While out and about running errands together, I mentioned what we’d done at the weekend. By we, I mean myself, my husband and our 1yo. We went fruit picking. I didn’t say anything else. My entire sentence was “We went fruit picking at the weekend.” I’m not sure what I expected as a response, maybe “That’s fun-where did you go?” or “How nice, what did you pick?” or “Did R enjoy it, was he old enough?” etc. Basically I was just starting a conversation, and sharing-as I’ve heard people do with their parents once they’ve left home and lost the teenage secretiveness. Maybe I wanted to tell her how we went home afterwards and made strawberry ice cream together, or how the blender woke up R in a frantic state and it took an hour to get him settled again.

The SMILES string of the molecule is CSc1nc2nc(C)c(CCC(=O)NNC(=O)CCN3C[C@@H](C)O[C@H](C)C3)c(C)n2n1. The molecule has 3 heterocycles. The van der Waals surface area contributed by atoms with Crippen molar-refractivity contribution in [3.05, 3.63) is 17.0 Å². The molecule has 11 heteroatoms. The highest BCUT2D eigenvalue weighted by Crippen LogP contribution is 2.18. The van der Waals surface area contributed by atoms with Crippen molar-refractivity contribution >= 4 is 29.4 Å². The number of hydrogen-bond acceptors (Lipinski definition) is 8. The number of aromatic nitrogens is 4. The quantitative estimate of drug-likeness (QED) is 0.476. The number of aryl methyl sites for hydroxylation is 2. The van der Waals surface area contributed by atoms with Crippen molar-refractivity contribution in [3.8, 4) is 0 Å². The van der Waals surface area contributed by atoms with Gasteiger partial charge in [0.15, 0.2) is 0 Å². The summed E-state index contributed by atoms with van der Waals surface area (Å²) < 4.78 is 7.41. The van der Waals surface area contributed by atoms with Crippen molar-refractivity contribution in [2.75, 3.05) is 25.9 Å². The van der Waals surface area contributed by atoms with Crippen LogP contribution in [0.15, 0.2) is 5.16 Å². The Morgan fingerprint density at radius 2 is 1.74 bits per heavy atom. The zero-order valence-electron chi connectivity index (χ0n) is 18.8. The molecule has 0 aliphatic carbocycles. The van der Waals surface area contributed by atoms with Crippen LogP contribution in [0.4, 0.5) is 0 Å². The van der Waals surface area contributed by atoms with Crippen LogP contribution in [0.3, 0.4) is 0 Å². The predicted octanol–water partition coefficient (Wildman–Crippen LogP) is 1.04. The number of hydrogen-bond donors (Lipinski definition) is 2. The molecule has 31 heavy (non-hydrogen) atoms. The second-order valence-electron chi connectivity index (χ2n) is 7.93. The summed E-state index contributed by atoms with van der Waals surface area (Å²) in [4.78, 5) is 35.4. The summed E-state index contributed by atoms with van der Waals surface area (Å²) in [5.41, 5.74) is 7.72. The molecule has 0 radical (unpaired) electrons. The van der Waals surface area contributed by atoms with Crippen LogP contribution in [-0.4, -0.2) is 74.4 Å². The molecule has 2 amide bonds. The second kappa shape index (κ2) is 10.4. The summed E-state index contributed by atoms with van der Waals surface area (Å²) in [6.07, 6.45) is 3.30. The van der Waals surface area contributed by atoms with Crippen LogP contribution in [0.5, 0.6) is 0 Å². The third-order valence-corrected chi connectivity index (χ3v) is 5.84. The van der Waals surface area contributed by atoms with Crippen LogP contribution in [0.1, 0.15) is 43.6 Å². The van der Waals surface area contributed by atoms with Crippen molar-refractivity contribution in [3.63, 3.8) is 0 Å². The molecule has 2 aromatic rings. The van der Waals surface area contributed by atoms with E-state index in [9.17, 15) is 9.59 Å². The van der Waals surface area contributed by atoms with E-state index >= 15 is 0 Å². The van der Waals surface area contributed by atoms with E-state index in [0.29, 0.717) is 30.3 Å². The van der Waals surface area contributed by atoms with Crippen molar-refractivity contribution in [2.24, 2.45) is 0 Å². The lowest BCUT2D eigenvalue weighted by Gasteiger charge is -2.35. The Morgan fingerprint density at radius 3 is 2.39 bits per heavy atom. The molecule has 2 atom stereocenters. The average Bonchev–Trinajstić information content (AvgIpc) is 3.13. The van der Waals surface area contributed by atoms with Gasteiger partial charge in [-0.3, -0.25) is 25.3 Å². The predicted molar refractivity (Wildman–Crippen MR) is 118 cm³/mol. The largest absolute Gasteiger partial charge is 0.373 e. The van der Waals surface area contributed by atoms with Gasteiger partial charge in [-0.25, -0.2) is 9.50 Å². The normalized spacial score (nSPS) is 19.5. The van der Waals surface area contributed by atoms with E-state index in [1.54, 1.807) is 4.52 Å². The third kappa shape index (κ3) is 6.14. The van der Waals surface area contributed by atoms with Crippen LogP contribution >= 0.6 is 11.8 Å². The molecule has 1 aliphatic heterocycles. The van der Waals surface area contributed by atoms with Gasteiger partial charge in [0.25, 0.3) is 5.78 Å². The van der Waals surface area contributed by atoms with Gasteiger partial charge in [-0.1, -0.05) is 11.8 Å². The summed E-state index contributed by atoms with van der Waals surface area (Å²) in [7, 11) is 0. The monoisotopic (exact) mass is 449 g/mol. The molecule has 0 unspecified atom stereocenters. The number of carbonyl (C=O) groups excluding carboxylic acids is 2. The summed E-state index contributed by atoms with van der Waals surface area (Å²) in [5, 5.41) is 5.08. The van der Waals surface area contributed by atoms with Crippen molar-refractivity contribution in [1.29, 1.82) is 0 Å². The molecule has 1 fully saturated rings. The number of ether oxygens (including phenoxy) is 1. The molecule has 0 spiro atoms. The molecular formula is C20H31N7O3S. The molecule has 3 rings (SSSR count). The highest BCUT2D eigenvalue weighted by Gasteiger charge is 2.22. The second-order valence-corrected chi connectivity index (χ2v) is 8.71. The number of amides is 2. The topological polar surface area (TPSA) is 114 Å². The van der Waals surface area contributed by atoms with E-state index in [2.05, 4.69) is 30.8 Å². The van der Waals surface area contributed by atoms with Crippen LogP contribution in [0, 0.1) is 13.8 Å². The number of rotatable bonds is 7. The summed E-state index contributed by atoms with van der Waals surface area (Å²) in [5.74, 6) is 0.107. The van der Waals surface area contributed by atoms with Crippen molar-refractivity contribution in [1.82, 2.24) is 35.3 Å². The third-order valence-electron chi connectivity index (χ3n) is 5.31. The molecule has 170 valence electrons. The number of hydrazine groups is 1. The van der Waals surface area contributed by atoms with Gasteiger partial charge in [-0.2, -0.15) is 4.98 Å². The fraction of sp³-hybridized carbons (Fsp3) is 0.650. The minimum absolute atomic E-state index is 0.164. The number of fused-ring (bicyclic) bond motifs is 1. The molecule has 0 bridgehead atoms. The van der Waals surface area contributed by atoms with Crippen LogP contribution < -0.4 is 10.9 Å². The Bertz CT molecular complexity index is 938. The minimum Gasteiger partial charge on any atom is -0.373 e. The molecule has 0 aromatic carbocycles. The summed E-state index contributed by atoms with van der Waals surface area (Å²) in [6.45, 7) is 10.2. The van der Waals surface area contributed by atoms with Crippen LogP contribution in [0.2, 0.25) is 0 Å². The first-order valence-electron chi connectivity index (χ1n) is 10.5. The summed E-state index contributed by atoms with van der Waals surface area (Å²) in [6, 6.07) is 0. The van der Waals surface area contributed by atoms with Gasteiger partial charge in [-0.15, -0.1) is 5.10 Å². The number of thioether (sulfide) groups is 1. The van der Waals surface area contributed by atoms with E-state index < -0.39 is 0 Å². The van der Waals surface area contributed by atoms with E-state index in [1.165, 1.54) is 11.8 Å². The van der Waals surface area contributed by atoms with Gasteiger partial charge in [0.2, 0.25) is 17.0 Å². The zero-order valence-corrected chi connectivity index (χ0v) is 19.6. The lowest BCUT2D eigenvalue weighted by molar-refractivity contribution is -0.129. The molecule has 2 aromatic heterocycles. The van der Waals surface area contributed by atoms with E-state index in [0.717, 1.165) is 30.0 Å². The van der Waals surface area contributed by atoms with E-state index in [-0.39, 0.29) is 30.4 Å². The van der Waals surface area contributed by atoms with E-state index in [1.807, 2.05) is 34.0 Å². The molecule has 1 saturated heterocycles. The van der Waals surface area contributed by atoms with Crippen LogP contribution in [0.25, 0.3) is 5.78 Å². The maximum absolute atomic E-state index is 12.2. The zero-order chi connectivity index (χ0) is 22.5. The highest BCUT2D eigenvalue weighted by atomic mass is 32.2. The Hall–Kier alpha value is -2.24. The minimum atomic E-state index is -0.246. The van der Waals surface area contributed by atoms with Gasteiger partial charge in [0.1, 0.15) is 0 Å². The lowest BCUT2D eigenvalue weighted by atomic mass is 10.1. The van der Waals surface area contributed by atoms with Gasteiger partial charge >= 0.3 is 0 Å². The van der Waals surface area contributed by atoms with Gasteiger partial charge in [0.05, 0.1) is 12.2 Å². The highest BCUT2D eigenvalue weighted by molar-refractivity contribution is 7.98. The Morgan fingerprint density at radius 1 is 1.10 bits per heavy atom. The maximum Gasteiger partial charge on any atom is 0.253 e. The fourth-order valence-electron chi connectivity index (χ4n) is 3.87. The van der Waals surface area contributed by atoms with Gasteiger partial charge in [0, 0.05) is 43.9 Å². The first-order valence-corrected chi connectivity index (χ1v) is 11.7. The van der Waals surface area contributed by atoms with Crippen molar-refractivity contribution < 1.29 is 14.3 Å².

I didn’t get to say any of the above however, because the response I got was so negative. “Oh…. I would have loved to go fruit picking.” 

What can I say to that? Should I have said I’m sorry? Should I have said “next time we’ll invite you along then”? Should I have ignored the comment entirely and just carried on with the ice cream part?

Obviously I did nothing like the above, I got irritated and asked why she would answer like that, (putting her on the frightened defensive) and told her how the 3 of us rarely get a chance to go out as a family together (making her feel excluded of course) and that it’s not like every time we go out the house I think how lovely it would be if my mother joined us (making her feel like I dislike her company) and gave her a list of answers she should have said instead (making her feel condescended to). Her response was “you have so many lovely outings, and I have nothing.”